Welcome (back) to the PlaceIQ Social Distance Tracker.
Today we’re going to look at our Second Reemergence. Foot traffic has dramatically increased over the last few weeks as quarantine fatigue, vaccinations, declining case counts, weather, and more encouraged us to leave our homes en masse. We’re not back to normal. Like our first reemergence last Spring, traffic is distributed differently and highly regional. But even still: we haven’t seen activity like this in quite some time.
The spike is so high at first we thought it was a bug. But no, it’s very real. More on that below.
The Social Distance Tracker has been quiet in Q1. In lieu of our usual trip to Las Vegas for CES where we execute a learning agenda, we decided to hold our own virtual conference to review major trends, case studies, and learnings from 2020. The response we met was amazing and included over 100 executive briefings in the last couple of months.
Today, we’re back to talk about some significant changes afoot, and our dispatches will be returning to our usual pace in the coming weeks as we follow these new trends.
Our Second Reemergence
Around February 20th, it appears someone fired a starter pistol loud enough for most of the US to hear it. Overall device activity shot up so quickly we felt pretty confident the signal was an error:
We dove into our data and pipelines, looking for the culprit. But traffic was up for every data source, across a wide array of applications. Google and Apple hadn’t tweaked their location APIs. The data did vary, but in ways that suggested human changes not infrastructure, software, or data errors.
This rapid rise in movement data is very real, as evidenced by expected regional variation, expected category variation, and corroborating 3rd party data.
Reemergence Remains Regional & Cultural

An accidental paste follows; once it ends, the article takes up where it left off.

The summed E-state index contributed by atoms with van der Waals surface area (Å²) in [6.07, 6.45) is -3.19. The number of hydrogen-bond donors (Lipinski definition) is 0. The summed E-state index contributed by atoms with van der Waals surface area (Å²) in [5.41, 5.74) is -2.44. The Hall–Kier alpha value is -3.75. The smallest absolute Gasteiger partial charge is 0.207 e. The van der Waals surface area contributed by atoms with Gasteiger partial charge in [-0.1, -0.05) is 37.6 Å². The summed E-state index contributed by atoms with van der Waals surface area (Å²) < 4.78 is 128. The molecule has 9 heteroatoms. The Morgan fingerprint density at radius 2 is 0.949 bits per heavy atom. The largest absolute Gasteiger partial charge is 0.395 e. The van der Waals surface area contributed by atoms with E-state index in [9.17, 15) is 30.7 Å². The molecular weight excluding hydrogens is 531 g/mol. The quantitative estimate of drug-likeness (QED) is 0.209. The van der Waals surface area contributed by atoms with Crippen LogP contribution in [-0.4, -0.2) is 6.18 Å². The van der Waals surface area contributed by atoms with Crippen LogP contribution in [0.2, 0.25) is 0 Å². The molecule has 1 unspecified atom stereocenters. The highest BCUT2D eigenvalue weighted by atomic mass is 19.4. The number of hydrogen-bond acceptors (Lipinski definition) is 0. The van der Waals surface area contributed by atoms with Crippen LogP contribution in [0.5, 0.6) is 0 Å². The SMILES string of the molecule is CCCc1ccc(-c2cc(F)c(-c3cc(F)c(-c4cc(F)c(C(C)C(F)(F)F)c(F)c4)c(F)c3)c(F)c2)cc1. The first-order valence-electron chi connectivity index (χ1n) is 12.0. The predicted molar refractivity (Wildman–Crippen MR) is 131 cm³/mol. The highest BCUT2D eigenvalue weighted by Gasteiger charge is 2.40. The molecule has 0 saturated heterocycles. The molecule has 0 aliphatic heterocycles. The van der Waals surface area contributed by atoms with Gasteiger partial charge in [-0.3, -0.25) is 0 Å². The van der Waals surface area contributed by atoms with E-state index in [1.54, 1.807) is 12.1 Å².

For example, the rise in overall mobility varied significantly by region. Breaking down the figures by state we saw some states shot up (like Arkansas, Oklahoma, and South Dakota) while others barely moved (like California, Washington, and Hawaii):
Some states shifted upwards over 40% compared to their January lulls while others ticked up only a few digits:
Looking at the table above, a very clear pattern emerges that suggests this spike reflects actual human behavior: the top 10 and bottom 10 states, by overall movement change compared to January, perfectly map to political proclivity. Those states posting the biggest activity gains all went for Trump, while those states which stayed relatively stable went for Biden.
And, as we’ve noted many times before, regional variation doesn’t stop at state lines. If we zoom down to California’s counties we can see a wide range of activity indexes (compared to pre-COVID norms). San Francisco represents a low of 15%, with the general highs topping out in the high 40%’s (with one 71% outlier).
Categories are Returning at Different Rates
Way back in June we identified a general pattern which has held true: venue categories fall into one of three clusters that define their reaction to rising and falling case rates.
This framework was especially true during the holiday, when case counts were high but people still went out for holiday essentials. Trips were consolidated into ‘Resilient’ venues and pulled away from ‘Vacillating’ specialty retailers.
If the spike we’re seeing today isn’t a mirage or a data issue, we’d expect this framework to hold and the most significant gains to come from ‘Vacillating’ venues whose fortunes are dependent on lower case counts and/or general less risk (due to customers being increasingly vaccinated). This is what we’re seeing:
Traffic still rises for grocery and big box stores, but it’s a significantly smaller shift compared to ‘Vacillating’ venues like bars, casual restaurants, movie theaters, luxury hotels, and entertainment venues.
Here’s the full category index view:
But let’s zoom in a bit and look at a few exemplary trends
As noted, grocery stores are up, but we aren’t seeing a relative gain as strong those for malls or restaurants. The venues or behaviors we avoided out of caution are the most likely to reap the benefits of reemergence.